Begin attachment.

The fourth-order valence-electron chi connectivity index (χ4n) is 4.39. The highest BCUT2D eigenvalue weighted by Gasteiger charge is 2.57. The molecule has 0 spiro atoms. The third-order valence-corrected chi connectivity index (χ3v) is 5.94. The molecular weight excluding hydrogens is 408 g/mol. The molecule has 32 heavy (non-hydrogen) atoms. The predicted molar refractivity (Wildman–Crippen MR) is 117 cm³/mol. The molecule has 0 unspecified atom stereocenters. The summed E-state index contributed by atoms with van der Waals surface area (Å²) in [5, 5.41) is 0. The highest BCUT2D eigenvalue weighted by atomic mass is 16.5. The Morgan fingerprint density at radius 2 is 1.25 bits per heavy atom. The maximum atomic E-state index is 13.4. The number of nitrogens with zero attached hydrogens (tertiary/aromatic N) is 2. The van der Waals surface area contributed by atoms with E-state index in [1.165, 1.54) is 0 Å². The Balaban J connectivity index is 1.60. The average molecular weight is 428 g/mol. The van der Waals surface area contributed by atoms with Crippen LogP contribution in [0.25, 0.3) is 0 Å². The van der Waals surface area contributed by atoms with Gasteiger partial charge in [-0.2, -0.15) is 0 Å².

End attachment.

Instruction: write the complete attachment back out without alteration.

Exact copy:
The fourth-order valence-electron chi connectivity index (χ4n) is 4.39. The highest BCUT2D eigenvalue weighted by Gasteiger charge is 2.57. The molecule has 0 spiro atoms. The third-order valence-corrected chi connectivity index (χ3v) is 5.94. The molecular weight excluding hydrogens is 408 g/mol. The molecule has 32 heavy (non-hydrogen) atoms. The predicted molar refractivity (Wildman–Crippen MR) is 117 cm³/mol. The molecule has 0 unspecified atom stereocenters. The summed E-state index contributed by atoms with van der Waals surface area (Å²) in [5, 5.41) is 0. The highest BCUT2D eigenvalue weighted by atomic mass is 16.5. The Morgan fingerprint density at radius 2 is 1.25 bits per heavy atom. The maximum atomic E-state index is 13.4. The number of nitrogens with zero attached hydrogens (tertiary/aromatic N) is 2. The van der Waals surface area contributed by atoms with E-state index in [1.165, 1.54) is 0 Å². The Balaban J connectivity index is 1.60. The average molecular weight is 428 g/mol. The van der Waals surface area contributed by atoms with Crippen LogP contribution in [0.25, 0.3) is 0 Å². The van der Waals surface area contributed by atoms with Gasteiger partial charge in [-0.2, -0.15) is 0 Å².